As most have you seen time and time again, I mastered the making of french bread with the DB February challenge. Since then I have to honor my family’s request for it every weekend I go home. This weekend was no different. So I spent Friday evening churning out a double recipe for nice petit pains, half plain and half with poppy seeds. I think I can now do them with my eyes closed and it’s actually almost relaxing. Who knew I’d be saying that?
Empowered by one french bread success, and knowing that those little rolls would go well with the Mother’s Day dinner my aunt was making, I needed to come up with something else for Mother’s Day breakfast. So, at first I went through Dorie’s Baking: From My Home to Yours looking for the lemon poppy seed muffins. I was almost sure that those little darling were what I was going to make. Yet something kept niggling at the back of my mind that it just didn’t feel right. I already knew I was going to be making a spinah frittata and the muffins just didn’t seem right. Perhaps if this year I’d decided that fruit salad and soft boiled eggs were to be on the menu, but that wasn’t to be the case.
Instead I turned to page 48 and opted for this:
Golden Brioche Loaves
2 packets active dry yeast
1/3 cup just-warm-to-the-touch water
1/3 cup just-warm-to-the-touch whole milk
3 3/3 cups all-purpose flour
2 teaspoons salt
3 large eggs, at room temperature
1/4 cup sugar
3 sticks (12 ounces) unsalted butter, at room temperature but still slightly firm
For The Glaze
1 large egg
1 tablespoon water
To Make The Brioche: Put the yeast, water and milk in the bowl of a stand mixer and, using a wooden spoon, stir until the yeast is dissolved. Add the flour and salt, and fit into the mixer with the dough hook, if you have one. Toss a kitchen towel over the mixer, covering the bowl as completely as you can– this will help keep you, the counter and your kitchen floor from being showered in flour. Turn the mixer on and off a few short pulses, just to dampen the flour (yes, you can peek to see how you’re doing), then remove the towel, increase the mixer speed to medium-low and mix for a minute or two, just until the flour is moistened. At this point, you’ll have a fairly dry, shaggy mess.
Scrape the sides and bottom of the bowl with a rubber spatula, set the mixer to low and add the eggs, followed by the sugar. Increase the mixer speed to medium and beat for about 3 minutes, until the dough forms a ball. Reduce the speed to low and add the butter in 2-tablespoon-size chunks, beating until each piece is almost incorporated before adding the next. You’ll have a dough that is very soft, almost like batter. Increase the speed to medium-high and continue to beat until the dough pulls away from the sides of the bowl, about 10 minutes.
Transfer the dough to a clean bowl (or wash out the mixer bowl and use it), cover with plastic wrap and leave at room temperature until nearly doubled in size, 40 to 60 minutes, depending upon the warmth of your room.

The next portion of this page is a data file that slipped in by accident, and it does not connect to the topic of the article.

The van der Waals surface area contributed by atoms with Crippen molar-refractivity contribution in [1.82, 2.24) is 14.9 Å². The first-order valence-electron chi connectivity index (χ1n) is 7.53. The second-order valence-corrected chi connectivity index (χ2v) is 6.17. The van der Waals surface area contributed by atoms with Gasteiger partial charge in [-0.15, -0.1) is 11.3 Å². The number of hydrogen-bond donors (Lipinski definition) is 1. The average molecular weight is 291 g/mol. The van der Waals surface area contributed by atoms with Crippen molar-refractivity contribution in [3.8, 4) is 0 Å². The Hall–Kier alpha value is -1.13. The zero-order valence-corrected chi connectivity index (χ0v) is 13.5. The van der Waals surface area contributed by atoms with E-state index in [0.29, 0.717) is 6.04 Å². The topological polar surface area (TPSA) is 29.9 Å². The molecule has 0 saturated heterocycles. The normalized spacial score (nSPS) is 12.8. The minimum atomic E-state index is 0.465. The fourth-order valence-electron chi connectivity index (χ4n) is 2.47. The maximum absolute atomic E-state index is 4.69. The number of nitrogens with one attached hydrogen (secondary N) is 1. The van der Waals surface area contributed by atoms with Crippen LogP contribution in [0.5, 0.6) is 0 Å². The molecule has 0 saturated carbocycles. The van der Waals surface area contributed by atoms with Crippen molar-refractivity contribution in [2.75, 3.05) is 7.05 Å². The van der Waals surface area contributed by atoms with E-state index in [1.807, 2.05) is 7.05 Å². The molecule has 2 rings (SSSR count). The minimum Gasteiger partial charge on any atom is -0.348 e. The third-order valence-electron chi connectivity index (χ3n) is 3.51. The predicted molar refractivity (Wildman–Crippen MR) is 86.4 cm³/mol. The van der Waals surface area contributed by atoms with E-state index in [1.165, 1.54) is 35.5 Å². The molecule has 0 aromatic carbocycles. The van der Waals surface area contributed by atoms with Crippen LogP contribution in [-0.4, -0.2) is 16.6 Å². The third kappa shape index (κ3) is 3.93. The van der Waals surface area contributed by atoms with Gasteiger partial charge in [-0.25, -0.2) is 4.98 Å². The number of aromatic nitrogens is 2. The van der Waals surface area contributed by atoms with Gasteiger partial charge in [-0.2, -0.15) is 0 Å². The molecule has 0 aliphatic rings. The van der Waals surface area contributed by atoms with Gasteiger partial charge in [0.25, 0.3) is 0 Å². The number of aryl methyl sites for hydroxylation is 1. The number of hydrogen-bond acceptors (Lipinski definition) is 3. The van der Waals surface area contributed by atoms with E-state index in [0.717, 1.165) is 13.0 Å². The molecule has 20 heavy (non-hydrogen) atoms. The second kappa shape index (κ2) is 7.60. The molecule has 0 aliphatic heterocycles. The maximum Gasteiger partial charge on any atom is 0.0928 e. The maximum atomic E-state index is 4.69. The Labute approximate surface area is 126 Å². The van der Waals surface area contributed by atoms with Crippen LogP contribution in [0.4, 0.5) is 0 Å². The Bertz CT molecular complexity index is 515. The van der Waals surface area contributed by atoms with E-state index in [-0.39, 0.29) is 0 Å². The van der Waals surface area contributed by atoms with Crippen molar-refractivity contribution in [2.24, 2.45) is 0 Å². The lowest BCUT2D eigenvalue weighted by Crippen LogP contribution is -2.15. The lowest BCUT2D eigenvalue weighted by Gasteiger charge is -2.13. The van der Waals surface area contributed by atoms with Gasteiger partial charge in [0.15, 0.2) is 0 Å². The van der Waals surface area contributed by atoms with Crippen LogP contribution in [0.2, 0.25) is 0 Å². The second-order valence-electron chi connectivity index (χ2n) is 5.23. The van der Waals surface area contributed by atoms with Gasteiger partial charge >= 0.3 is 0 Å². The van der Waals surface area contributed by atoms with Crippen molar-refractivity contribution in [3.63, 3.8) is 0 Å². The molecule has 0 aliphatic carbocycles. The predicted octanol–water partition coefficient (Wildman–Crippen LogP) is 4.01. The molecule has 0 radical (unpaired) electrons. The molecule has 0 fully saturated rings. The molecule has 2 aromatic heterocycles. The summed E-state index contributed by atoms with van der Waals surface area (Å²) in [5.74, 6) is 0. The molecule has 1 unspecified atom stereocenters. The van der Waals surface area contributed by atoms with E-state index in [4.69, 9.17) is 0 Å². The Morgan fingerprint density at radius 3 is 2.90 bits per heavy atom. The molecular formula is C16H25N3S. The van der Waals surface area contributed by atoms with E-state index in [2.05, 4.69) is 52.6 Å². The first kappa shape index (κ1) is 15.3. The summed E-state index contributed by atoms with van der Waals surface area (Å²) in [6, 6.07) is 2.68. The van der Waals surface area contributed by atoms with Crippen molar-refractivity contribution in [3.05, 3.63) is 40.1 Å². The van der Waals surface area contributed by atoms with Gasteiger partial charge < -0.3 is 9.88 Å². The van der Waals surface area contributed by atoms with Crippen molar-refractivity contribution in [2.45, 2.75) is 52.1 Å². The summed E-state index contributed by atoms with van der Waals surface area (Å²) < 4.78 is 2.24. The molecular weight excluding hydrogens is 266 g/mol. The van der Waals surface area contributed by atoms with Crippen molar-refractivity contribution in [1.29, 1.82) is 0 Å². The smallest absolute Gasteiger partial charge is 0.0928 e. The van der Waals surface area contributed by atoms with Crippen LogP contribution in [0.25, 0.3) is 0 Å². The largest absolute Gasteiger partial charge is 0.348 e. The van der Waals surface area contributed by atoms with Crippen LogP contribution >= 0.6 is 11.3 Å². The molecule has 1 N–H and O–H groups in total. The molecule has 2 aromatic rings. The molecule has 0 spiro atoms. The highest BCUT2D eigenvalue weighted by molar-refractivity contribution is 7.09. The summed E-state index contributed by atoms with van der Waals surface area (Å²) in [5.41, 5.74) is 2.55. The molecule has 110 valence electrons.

Deflate the dough by lifting it up around the edges and letting it fall with a slap to the bowl. Cover the bowl with the plastic wrap and put it in the refrigerator. Slap the dough down in the bowl every 30 minutes until it stops rising, about 2 hours, then leave the uncovered dough in the refrigerator to chill overnight.
The next day, butter and flour two 8 1/2-x-4 1/2-inch pans.
Pull the dough from the fridge and divide it into 2 equal pieces. Cut each piece of the dough into 4 equal pieces and roll each piece into a log about 3 1/2 inches long. Arrange 4 logs crosswise in the bottom of each pan. Put the pans on a baking sheet lined with parchment or a silicone mat, cover the pans lightly with wax paper and leave the loaves at room temperature until the dough almost fills the pans, 1 to 2 hours. (Again, rising time with depend on how warm the room is.)
Getting Ready To Bake: Center a rack in the oven and preheat the oven to 400 degrees F.
To Make the Glaze: Beat the egg with the water. Using a pastry brush, gently brush the tops of the loaves with the glaze.
Bake the loaves until they are well risen and deeply golden, 30 to 35 minutes. Transfer the pans to racks to cool for 15 minutes, then run a knife around the sides of the pans and turn the loaves out onto the racks. Invert again and cool for at least 1 hour.
Final Review: I actually had a lot of fun with this recipe. I even went as far as actually buying unsalted butter to use instead of just substituting it for I Can’t Believe It’s Not Butter (which is a heck of a lot cheaper and what I ALWAYS use when baking). At first I thought I was doing it all wrong, my mixer never seemed to let the bough pull away from the pan. Each rise seemed to be on time and I watched in wonder as the bough stopped being battery in the fridge, a progress made inward as it cooled. Since I didn’t sleep overnight I just let the dough chill for about 6 hours. Then I did the log rolling and the last bit of rising.
I was almost afraid they wouldn’t rise to fill the pan while I waited. I sort of think, though Dorie never mentioned it, that one should work the dough a little bit before rolling it into logs to warm it up some. I didn’t and my rising took nearly 4 hours and that’s something considering the early hours of a PR morning are no longer cool. Still, they eventually did rise, much to my relief, and I got to baking them.
In the end, they sliced up really nicely. The crumb was just wonderful but I wasn’t too fond of the taste. They are meant to be very buttery, but I almost fel like they were too satly. I don’t know precisely what it was. Still, I enjoyed the process of making them and I look forward to trying them again and maybe making them into pecan rolls or something.